In one embodiment, as depicted in FIG. 4, the power supply or ground connection (generally referred to herein as PWR) for each I/O cell is switched via a PWR MUX. PWR MUX shares control inputs Sel1, Sel2, . . . , Sel_Y, such that power is supplied only to the selected I/O cells. In this arrangement, PWR for groups of I/O cells that are commonly enabled or disabled is thus be switched using a single multiplexer corresponding to that group of I/O cells, and avoiding having to allocate space for additional bonding pads supplying power to the groups of I/O cells.

Referring now to FIG. 5, one embodiment of a process of manufacturing an IC to selectively designate EMC performance of I/O circuits is illustrated. At 502, the IC die, such as IC die 102, is fabricated that supports selection of multiple different I/O cells for a common I/O signal path, but that is otherwise not configured for any one EMC performance characteristic. The I/O cells of the IC having different EMC performance characteristics are each connected to a dedicated bonding pad as described above with reference to FIGS. 1-4.

At 504, the EMC performance requirements for the IC to be manufactured are determined. The determination may be based on customer demands, or on a defined product offering. The IC to be manufactured may thus be designated as regular EMC performance (i.e., functional performance or features inconsistent with increased EMC performance), or increased EMC performance.

At 506, a wire bonding process is created or selected, including identifying the I/O or groups of I/O cells to be selectively wired and enabled. The wire bonding process created or selected also includes creating or retrieving the automation instructions for programming wire bonding equipment. The wire bonding process may involve creating or selecting specific tooling corresponding to the determined I/O cell configuration. The wire bonding process may also involve selection of wires of differing characteristics, such as current density capabilities for different EMC needs. Furthermore, the selected or enabled wire bonding process can include, where appropriate, additional wire connections for controlling multiplexers to select the required I/O paths, and for powering and otherwise enabling the operation and EMC suppression functionality of the selected I/O cells.

In a related embodiment, where selection between I/Os for a number of different I/O pads is concerned, the I/O pads may be placed in a multiple row configuration. According to this embodiment, wire bonding each pin to a first row of pads utilizes I/O cells of a first EMC performance characteristic, while wire bonding each pin to a second row of pads utilizes I/O cells of a second EMC performance characteristic.

At 508, the wire bonding process is performed to preferentially bond out the I/O cells corresponding to the designated EMC performance. Performing the wire bonding process includes connecting the I/O bonding pads to the package pins, as well as hardwiring the MUX control inputs, where appropriate. Also, where appropriate, any dedicated power and ground bonding pads corresponding to I/O cells are connected to the package pinout. One such approach for connecting power is shown in Published U.S. Patent Application No. 2007/0170451, the disclosure of which is incorporated by reference herein. In accordance with certain aspects of the present invention, I/O cells having increased EMC performance, such as those described in connection with FIG. 3B, are connected to the package pinout. Following the wire bonding, the EMC performance of the IC is physically configured.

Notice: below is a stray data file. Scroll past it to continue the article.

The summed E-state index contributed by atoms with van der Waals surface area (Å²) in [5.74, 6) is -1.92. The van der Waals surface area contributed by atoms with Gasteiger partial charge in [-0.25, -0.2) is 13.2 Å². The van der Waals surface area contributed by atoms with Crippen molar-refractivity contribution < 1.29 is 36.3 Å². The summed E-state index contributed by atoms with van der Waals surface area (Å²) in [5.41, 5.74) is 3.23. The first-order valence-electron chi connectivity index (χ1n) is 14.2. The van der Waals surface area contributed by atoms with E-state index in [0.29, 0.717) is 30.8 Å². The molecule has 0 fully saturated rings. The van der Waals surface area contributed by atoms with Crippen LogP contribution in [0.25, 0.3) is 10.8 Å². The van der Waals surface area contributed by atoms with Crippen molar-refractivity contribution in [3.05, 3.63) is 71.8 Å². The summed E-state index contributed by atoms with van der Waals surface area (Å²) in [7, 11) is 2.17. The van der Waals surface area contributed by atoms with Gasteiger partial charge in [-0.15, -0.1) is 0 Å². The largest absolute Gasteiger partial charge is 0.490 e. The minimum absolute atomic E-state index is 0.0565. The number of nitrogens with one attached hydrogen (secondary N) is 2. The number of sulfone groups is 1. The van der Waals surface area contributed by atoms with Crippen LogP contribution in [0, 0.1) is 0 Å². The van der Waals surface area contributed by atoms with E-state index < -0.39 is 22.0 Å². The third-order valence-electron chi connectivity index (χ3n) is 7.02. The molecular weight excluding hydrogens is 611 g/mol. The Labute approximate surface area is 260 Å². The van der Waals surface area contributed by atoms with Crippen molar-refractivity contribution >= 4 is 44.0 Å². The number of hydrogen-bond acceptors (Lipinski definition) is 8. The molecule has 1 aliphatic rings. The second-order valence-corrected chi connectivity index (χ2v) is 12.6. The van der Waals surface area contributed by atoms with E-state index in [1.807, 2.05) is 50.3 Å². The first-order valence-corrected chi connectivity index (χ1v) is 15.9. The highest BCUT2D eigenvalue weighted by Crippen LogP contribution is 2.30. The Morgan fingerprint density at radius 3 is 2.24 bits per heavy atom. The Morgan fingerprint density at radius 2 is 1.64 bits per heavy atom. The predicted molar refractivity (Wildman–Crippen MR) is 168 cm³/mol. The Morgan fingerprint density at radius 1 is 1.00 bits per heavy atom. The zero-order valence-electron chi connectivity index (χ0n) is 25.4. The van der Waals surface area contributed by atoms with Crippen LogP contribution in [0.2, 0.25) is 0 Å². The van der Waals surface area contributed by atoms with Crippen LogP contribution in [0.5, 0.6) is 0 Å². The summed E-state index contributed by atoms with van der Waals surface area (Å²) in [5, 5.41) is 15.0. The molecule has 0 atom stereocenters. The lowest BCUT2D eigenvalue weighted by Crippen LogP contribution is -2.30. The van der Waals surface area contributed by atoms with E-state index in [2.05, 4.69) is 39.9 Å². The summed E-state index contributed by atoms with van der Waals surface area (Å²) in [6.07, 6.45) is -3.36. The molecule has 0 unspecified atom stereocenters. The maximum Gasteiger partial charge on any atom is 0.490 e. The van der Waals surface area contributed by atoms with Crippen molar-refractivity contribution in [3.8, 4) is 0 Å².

At 510, the IC packaging is completed, including such actions as conducting all production quality testing, performance testing, and completing assembly of the IC package to encapsulate the IC die. At 512, the model or version number of the IC is designated and optionally marked on the product to indicate a model nomenclature corresponding to the configured EMC performance of the IC.

The embodiments above are intended to be illustrative and not limiting. Additional embodiments are within the claims. In addition, although aspects of the present invention have been described with reference to particular embodiments, those skilled in the art will recognize that changes can be made in form and detail without departing from the spirit and scope of the invention. Any incorporation by reference of documents above is limited such that no subject matter is incorporated that is contrary to the explicit disclosure herein. Any incorporation by reference of documents above is further limited such that no claims included in the documents are incorporated by reference herein. Any incorporation by reference of documents above is yet further limited such that any definitions provided in the documents are not incorporated by reference herein unless expressly included herein.

For purposes of interpreting the claims for the present invention, it is expressly intended that the provisions of Section 112, sixth paragraph of 35 U.S.C. are not to be invoked unless the specific terms “means for” or “step for” are recited in a claim.

Claims (10)